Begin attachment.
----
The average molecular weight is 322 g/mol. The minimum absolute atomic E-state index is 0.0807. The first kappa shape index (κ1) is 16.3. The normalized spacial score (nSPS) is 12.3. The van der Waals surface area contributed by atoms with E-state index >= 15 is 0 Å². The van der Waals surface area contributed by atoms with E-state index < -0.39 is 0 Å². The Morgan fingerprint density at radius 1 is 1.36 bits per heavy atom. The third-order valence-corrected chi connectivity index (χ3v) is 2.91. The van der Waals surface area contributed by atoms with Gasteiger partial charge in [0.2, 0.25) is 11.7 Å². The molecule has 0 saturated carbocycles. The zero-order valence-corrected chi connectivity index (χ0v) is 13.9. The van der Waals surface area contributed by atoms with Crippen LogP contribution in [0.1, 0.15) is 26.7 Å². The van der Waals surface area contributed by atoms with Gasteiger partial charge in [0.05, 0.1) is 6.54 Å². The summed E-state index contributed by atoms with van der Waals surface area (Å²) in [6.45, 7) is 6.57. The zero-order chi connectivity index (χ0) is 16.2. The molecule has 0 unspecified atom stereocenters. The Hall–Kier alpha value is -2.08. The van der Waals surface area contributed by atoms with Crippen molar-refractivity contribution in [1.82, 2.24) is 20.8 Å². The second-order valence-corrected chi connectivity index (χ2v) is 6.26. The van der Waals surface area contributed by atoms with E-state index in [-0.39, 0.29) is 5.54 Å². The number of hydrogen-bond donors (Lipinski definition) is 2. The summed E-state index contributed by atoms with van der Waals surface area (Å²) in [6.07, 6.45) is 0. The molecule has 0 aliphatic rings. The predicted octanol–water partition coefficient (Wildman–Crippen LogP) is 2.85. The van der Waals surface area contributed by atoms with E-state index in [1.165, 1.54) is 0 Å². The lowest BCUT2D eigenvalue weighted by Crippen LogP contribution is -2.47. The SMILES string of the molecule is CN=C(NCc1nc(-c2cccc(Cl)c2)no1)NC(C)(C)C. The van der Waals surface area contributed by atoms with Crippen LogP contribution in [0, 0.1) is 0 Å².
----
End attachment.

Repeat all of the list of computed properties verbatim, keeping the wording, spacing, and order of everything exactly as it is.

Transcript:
The average molecular weight is 322 g/mol. The minimum absolute atomic E-state index is 0.0807. The first kappa shape index (κ1) is 16.3. The normalized spacial score (nSPS) is 12.3. The van der Waals surface area contributed by atoms with E-state index >= 15 is 0 Å². The van der Waals surface area contributed by atoms with E-state index < -0.39 is 0 Å². The Morgan fingerprint density at radius 1 is 1.36 bits per heavy atom. The third-order valence-corrected chi connectivity index (χ3v) is 2.91. The van der Waals surface area contributed by atoms with Gasteiger partial charge in [0.2, 0.25) is 11.7 Å². The molecule has 0 saturated carbocycles. The zero-order valence-corrected chi connectivity index (χ0v) is 13.9. The van der Waals surface area contributed by atoms with Crippen LogP contribution in [0.1, 0.15) is 26.7 Å². The van der Waals surface area contributed by atoms with Gasteiger partial charge in [0.05, 0.1) is 6.54 Å². The summed E-state index contributed by atoms with van der Waals surface area (Å²) in [6.45, 7) is 6.57. The zero-order chi connectivity index (χ0) is 16.2. The molecule has 0 unspecified atom stereocenters. The Hall–Kier alpha value is -2.08. The van der Waals surface area contributed by atoms with Crippen molar-refractivity contribution in [1.82, 2.24) is 20.8 Å². The second-order valence-corrected chi connectivity index (χ2v) is 6.26. The van der Waals surface area contributed by atoms with E-state index in [-0.39, 0.29) is 5.54 Å². The number of hydrogen-bond donors (Lipinski definition) is 2. The summed E-state index contributed by atoms with van der Waals surface area (Å²) in [6.07, 6.45) is 0. The molecule has 0 aliphatic rings. The predicted octanol–water partition coefficient (Wildman–Crippen LogP) is 2.85. The van der Waals surface area contributed by atoms with E-state index in [1.165, 1.54) is 0 Å². The lowest BCUT2D eigenvalue weighted by Crippen LogP contribution is -2.47. The SMILES string of the molecule is CN=C(NCc1nc(-c2cccc(Cl)c2)no1)NC(C)(C)C. The van der Waals surface area contributed by atoms with Crippen LogP contribution in [0, 0.1) is 0 Å².